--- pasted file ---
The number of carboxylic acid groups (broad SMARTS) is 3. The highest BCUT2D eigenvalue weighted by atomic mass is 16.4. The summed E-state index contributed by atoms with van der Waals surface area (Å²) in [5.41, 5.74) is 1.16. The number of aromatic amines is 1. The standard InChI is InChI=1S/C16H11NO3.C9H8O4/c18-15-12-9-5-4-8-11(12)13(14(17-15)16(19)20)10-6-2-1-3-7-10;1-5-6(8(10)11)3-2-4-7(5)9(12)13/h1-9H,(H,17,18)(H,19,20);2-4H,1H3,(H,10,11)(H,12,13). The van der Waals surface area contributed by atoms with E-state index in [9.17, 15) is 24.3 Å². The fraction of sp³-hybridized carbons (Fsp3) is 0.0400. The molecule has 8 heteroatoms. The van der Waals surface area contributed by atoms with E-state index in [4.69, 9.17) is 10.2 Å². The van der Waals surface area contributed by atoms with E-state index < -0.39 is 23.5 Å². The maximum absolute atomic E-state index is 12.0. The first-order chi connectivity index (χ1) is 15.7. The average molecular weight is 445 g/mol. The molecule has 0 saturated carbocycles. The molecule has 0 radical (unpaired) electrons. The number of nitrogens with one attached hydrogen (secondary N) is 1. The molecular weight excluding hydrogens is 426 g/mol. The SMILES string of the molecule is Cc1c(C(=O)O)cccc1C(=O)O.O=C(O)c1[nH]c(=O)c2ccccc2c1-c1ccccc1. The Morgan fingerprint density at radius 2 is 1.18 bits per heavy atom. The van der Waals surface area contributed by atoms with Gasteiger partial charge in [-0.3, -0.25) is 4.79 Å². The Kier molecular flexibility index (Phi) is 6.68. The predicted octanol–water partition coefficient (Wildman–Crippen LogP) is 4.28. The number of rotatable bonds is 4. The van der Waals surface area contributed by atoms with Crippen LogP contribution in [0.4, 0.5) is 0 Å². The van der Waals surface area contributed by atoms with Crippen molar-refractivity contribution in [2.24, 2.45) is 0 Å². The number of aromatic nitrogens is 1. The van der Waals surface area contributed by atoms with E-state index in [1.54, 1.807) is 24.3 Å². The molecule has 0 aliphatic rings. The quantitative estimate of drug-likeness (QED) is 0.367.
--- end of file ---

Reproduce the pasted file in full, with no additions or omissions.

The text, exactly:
The number of carboxylic acid groups (broad SMARTS) is 3. The highest BCUT2D eigenvalue weighted by atomic mass is 16.4. The summed E-state index contributed by atoms with van der Waals surface area (Å²) in [5.41, 5.74) is 1.16. The number of aromatic amines is 1. The standard InChI is InChI=1S/C16H11NO3.C9H8O4/c18-15-12-9-5-4-8-11(12)13(14(17-15)16(19)20)10-6-2-1-3-7-10;1-5-6(8(10)11)3-2-4-7(5)9(12)13/h1-9H,(H,17,18)(H,19,20);2-4H,1H3,(H,10,11)(H,12,13). The van der Waals surface area contributed by atoms with E-state index in [9.17, 15) is 24.3 Å². The fraction of sp³-hybridized carbons (Fsp3) is 0.0400. The molecule has 8 heteroatoms. The van der Waals surface area contributed by atoms with E-state index in [4.69, 9.17) is 10.2 Å². The van der Waals surface area contributed by atoms with E-state index < -0.39 is 23.5 Å². The maximum absolute atomic E-state index is 12.0. The first-order chi connectivity index (χ1) is 15.7. The average molecular weight is 445 g/mol. The molecule has 0 saturated carbocycles. The molecule has 0 radical (unpaired) electrons. The number of nitrogens with one attached hydrogen (secondary N) is 1. The molecular weight excluding hydrogens is 426 g/mol. The SMILES string of the molecule is Cc1c(C(=O)O)cccc1C(=O)O.O=C(O)c1[nH]c(=O)c2ccccc2c1-c1ccccc1. The Morgan fingerprint density at radius 2 is 1.18 bits per heavy atom. The van der Waals surface area contributed by atoms with Gasteiger partial charge in [-0.3, -0.25) is 4.79 Å². The Kier molecular flexibility index (Phi) is 6.68. The predicted octanol–water partition coefficient (Wildman–Crippen LogP) is 4.28. The number of rotatable bonds is 4. The van der Waals surface area contributed by atoms with Crippen LogP contribution in [0.4, 0.5) is 0 Å². The van der Waals surface area contributed by atoms with Crippen molar-refractivity contribution in [2.24, 2.45) is 0 Å². The number of aromatic nitrogens is 1. The van der Waals surface area contributed by atoms with E-state index in [1.54, 1.807) is 24.3 Å². The molecule has 0 aliphatic rings. The quantitative estimate of drug-likeness (QED) is 0.367.